What is Capitalism?
Written by Elliot Temple, on July 29, 2011

Capitalism is the application of freedom to economics. It is an independent issue from whether there is a State or not.

Capitalism ownership is not granted by the State. At most it is protected by the State. Property rights are deemed to be *granted* by reason, liberalism, natural rights, utilitarianism, religion, morality, or various other things, but not by the State.

The idea of capitalism as requiring State backing is a Marxist idea (no doubt also held by many other people who take the State for granted without questioning it):


Marx's notion of the capitalist mode of production is characterised as a system of primarily private ownership of the means of production in a mainly market economy, with a legal framework on commerce and a physical infrastructure provided by the state.

"Capitalism" is Marxist terminology (used by a few socialists before Das Kapital, and then made well known by Marx). It was not chosen by liberals or advocates of capitalism. I am pointing this out because the root word, "capital", is misleading. This is not surprising since the word was chosen by an opponent, to emphasize what he saw as a main characteristic of a bad system, rather than being chosen by a proponent to emphasize what he saw as being good about it.

Capitalism only has to do with capital indirectly: it allows (and causes, without requiring or forcing) accumulation of capital, and it is favored by some economists who understand the value of accumulation of capital and how capital can help create more wealth more efficiently. Economists also speak of issues such as repurposing capital as the needs of society change (e.g. retrofitting an obsolete factory to produce something else).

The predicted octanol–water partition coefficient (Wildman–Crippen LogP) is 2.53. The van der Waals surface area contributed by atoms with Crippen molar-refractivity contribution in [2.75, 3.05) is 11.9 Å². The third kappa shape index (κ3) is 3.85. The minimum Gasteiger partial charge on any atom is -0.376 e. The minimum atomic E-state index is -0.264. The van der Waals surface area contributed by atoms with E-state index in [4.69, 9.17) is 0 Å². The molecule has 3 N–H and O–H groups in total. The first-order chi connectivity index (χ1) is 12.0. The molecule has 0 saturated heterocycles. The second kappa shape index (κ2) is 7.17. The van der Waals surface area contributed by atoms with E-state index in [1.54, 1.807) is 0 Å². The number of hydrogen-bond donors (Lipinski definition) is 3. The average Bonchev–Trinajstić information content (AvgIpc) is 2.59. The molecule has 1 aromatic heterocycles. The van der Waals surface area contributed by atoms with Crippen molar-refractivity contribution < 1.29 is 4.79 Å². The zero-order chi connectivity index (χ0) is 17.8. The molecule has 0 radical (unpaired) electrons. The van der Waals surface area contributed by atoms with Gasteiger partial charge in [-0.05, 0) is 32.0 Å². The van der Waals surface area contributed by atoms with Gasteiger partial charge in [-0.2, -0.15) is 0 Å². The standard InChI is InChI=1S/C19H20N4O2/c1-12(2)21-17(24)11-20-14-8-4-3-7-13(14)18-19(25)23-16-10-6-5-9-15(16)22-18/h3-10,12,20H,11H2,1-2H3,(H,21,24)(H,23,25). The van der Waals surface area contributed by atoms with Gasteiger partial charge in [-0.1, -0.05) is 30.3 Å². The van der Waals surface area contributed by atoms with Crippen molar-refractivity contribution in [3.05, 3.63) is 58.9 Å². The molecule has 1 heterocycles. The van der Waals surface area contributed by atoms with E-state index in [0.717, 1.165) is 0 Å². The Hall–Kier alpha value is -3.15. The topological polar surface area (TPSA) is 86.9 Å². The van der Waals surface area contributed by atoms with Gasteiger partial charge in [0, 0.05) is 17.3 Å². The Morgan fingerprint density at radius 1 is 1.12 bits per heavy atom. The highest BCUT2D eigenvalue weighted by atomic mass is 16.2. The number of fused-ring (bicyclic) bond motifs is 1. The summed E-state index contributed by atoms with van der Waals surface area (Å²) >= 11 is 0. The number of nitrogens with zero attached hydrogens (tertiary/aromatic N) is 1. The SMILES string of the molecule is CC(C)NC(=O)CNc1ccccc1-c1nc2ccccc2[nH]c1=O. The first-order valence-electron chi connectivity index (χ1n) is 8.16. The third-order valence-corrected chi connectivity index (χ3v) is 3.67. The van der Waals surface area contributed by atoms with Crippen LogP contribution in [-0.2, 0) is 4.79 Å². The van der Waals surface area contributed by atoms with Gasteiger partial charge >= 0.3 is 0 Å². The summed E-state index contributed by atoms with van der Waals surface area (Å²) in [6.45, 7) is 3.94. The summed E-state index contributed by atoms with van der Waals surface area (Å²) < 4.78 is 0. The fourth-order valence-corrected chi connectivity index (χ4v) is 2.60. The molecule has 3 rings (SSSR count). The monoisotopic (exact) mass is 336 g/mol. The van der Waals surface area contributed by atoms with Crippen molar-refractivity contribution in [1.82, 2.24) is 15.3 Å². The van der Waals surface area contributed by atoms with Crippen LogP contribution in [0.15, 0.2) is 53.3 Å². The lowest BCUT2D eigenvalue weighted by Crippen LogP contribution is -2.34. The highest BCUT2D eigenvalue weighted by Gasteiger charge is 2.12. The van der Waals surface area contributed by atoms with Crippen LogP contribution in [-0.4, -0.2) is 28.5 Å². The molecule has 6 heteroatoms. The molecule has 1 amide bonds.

Capitalism refers to an economic system of free trade and individual property in which the market is left alone and individual economic actors freely make decisions about their own property and actions, rather than (for example) a central authority running or regulating commerce or individual behavior (e.g. imposing tariffs).

Capitalist societies, by the way, can have a central authority or not have one. Capitalism itself is compatible with either approach. Having a central authority is the historical norm and it's not simple to avoid but, for example, anarcho-capitalism does not involve one.

The key concepts of "capitalism", as seen by its advocates, are *free trade* and *individual property*, not capital.

Trade means people swap goods or services. People choose to trade when they believe they will benefit. Trade thus operates by *unanimous consent*. If they wouldn't benefit (in their opinion), and they had the free choice, then they would choose not to trade. Free trade therefore refers to mutually beneficial trades (beneficial as judged by each party to the trade).

Restricting free trade is bad because it means that in some cases where two people want to trade, and believe they would both benefit, they are forcibly prevented and denied that benefit. Therefore restrictions on free trade always make people worse off.

Alternatively, free trade can be violated by *forced trade*, in which at least one party considers themselves worse off but is forced to trade anyway. Force trade is trade without unanimous consent and it can only be imposed by violence or threat of violence (normally by a State).

Individual property is a system of resolving disputes. Disputes are dangerous because they can leading to fighting, force, and violence. The system of individual property says that when two people disagree about the use of a piece of property, the owner gets to decide. As long as people respect this system, disputes get settled without violence.

People who have ideas about property they do not own are required to use persuasion and argument to convince the owners to use the property differently. If they are unconvincing then they have to trade for the property in order to gain control over it.

In this way -- by successfully resolving many conflicts -- capitalism facilitates cooperation and avoids violence.